Read this blog exploring the link between emotions, engagement and stress management.
A colleague heard the Chief Medical Officer for the SAS at a recent conference say that, what we have in the SAS is “love for each other” and it struck us both, when would you ever hear this type of comment in the Board Room? How many law firms managers or partners would say this of each other? Advertisers know that emotional responses are around four times more powerful than rational ones and can therefore drive buying decisions, yet how many of us are willing to recognise and talk about emotions at work? Though many of us realise emotional engagement could be far more powerful than rational engagement, putting emotional intelligence – or more radically “Love” – on the agenda at a Board meeting would, I imagine, be controversial.
I would like to throw the challenge out to UK businesses: Is the way we are working, really working? Isn’t it time to recognise and work with the emotions of our Leaders and workforce in order to build true long term resilience, engagement and health? And so to the link with stress management. We deal with stress management reactively rather than proactively.
Hogan Lovell announced on 13 September in the Lawyer that they will be reviewing stress management in the wake of a partner’s suicide. The Firm’s Head of Diversity and Inclusion, Carolyn Lee said, “Many corporations shy away from the topic of stress because they don’t want to be perceived as a stressful place to work”. To manage stress in the workplace it is necessary to understand that it is not just the situation that causes our stress responses it is the emotional importance we assign to an event or situation.
If companies really want powerful and sustainable stress relief then they must build the emotional resilience of the workforce. We must treat the causes of stress not just the symptoms in order to achieve sustainable long term effectiveness.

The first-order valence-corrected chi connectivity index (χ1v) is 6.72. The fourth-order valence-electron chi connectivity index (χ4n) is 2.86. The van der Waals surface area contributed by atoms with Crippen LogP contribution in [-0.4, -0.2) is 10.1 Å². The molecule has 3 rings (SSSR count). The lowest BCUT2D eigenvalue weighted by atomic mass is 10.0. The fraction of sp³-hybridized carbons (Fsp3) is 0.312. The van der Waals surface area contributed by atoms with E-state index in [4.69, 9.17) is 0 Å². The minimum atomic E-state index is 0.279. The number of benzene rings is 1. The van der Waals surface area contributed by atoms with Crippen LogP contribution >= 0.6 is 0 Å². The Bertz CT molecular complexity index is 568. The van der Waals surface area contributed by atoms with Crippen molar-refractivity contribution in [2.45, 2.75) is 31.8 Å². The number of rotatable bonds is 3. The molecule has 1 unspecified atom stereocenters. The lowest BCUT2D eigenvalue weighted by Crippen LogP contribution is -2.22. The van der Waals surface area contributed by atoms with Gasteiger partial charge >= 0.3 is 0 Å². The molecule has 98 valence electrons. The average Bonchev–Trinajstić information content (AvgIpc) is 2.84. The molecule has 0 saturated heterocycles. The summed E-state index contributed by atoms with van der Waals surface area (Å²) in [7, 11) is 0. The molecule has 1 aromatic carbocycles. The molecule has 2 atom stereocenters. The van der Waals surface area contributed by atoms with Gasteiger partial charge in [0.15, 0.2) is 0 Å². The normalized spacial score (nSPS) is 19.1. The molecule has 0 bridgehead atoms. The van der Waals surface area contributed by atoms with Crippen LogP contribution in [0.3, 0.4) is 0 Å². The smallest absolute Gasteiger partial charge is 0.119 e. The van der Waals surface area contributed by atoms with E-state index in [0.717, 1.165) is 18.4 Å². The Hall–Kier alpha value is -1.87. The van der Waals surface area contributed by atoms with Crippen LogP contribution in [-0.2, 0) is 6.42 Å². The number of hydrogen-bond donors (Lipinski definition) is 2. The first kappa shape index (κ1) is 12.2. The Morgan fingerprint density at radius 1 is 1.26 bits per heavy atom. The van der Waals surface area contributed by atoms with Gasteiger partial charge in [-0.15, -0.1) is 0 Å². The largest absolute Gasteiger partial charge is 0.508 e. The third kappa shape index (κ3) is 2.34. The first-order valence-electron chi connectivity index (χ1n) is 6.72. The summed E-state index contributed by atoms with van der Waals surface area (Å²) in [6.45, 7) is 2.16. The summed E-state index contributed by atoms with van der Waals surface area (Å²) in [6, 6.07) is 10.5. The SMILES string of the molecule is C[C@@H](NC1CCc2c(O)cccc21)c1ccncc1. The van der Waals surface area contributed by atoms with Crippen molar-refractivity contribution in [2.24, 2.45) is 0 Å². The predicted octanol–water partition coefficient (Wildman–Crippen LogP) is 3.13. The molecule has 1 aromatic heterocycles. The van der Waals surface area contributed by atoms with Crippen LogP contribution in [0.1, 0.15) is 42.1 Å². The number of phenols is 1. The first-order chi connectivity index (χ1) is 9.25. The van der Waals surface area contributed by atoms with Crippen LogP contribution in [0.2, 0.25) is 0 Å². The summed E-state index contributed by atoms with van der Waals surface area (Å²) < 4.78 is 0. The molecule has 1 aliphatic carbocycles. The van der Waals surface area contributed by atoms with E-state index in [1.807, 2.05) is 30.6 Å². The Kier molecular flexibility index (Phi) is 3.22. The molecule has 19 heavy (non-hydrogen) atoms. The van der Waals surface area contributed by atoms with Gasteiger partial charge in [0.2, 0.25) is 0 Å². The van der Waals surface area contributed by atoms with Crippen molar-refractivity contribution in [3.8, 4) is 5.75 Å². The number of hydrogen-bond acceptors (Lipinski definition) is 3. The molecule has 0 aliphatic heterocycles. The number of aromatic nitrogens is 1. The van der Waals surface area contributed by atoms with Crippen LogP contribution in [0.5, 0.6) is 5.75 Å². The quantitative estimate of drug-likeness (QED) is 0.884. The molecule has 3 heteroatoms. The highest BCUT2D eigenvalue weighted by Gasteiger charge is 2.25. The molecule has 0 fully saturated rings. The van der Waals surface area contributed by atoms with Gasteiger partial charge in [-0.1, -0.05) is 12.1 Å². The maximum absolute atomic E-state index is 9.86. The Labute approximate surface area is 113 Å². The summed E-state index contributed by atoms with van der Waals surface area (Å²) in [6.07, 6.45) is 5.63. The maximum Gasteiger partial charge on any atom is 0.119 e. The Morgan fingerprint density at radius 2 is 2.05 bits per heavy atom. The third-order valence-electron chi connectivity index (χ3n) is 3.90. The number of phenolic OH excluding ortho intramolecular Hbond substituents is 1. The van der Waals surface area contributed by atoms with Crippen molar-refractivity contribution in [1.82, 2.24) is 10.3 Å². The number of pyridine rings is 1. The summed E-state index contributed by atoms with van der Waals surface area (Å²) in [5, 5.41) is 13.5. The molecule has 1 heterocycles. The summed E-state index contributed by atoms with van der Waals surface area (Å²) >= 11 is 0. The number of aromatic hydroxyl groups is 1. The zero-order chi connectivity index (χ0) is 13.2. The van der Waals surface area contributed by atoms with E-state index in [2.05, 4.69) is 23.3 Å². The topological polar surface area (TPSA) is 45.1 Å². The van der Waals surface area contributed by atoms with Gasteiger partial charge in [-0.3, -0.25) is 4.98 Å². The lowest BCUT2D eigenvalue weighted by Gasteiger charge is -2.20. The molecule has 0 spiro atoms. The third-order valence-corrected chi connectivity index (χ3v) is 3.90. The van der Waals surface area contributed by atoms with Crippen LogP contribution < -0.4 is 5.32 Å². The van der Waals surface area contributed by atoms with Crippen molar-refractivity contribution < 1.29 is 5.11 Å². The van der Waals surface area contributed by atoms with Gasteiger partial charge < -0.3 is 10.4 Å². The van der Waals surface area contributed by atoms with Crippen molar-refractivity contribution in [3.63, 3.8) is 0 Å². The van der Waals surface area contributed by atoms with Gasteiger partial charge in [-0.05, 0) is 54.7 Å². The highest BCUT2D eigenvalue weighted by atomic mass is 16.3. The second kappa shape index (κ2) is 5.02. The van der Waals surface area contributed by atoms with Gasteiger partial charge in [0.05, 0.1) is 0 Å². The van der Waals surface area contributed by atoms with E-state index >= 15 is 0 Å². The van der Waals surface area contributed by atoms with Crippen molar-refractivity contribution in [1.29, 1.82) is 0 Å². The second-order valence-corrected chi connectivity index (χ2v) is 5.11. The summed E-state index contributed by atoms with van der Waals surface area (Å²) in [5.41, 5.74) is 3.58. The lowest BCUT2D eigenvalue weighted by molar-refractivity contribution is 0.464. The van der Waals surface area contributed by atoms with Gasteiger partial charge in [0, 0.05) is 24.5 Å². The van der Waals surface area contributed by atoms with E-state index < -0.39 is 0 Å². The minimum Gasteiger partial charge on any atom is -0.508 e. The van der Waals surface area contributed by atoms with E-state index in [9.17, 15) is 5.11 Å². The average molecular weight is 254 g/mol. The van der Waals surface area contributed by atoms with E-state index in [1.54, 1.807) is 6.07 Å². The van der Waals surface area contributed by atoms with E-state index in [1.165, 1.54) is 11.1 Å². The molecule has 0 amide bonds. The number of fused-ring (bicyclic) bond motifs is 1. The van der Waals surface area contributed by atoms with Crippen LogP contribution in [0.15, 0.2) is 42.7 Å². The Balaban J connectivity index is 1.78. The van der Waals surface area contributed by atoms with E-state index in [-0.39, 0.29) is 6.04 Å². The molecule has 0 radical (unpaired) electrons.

In recent years, the “go-to” strategy to deal with the economic challenges has been cost cutting and process efficiency – which often equates to asking more for less from our employees. It is no wonder that this often leads to low engagement, poor health and absenteeism. One of the most important assets in any organisation is the people – yet how many leaders honestly ask, “How do we really create a resilient workforce?” If organisations could take a fresh approach – work with their people to help them feel valued rather than lucky to have a job – what difference would that make? How resilient would the workforce become and how much might this raise engagement and consequently productivity?
My personal view is that, as a nation, we cannot afford to ignore this for much longer. Stress is inevitable. Yet it is the effective and systematic management of stress that will set apart those people and organisations who can succeed in life.
It is my number 1 belief that there must be more than a shift in mindset. The ability to shift the emotional response to stress is the key is to stopping the damaging effects stress can have on your body. By harnessing this control we can keep our workforce in a place of performance rather than stand helplessly by as they crash exhausted and burned out!
Resilient Dynamism “Today we live in the most complex interdependent era in human history. We are increasingly being confronted by major challenges and transformational opportunities. The new leadership context requires successful organisations to master strategic agility and build risk resilience” Klaus Schwab — Davos,Switzerland 2013
We are at a point where we can view stress management from a place of transformational opportunity rather than reactive problem solving. The only way to do this is to work with the drivers of stress, and that takes a willingness and readiness to get to the heart of the matter on an emotional level.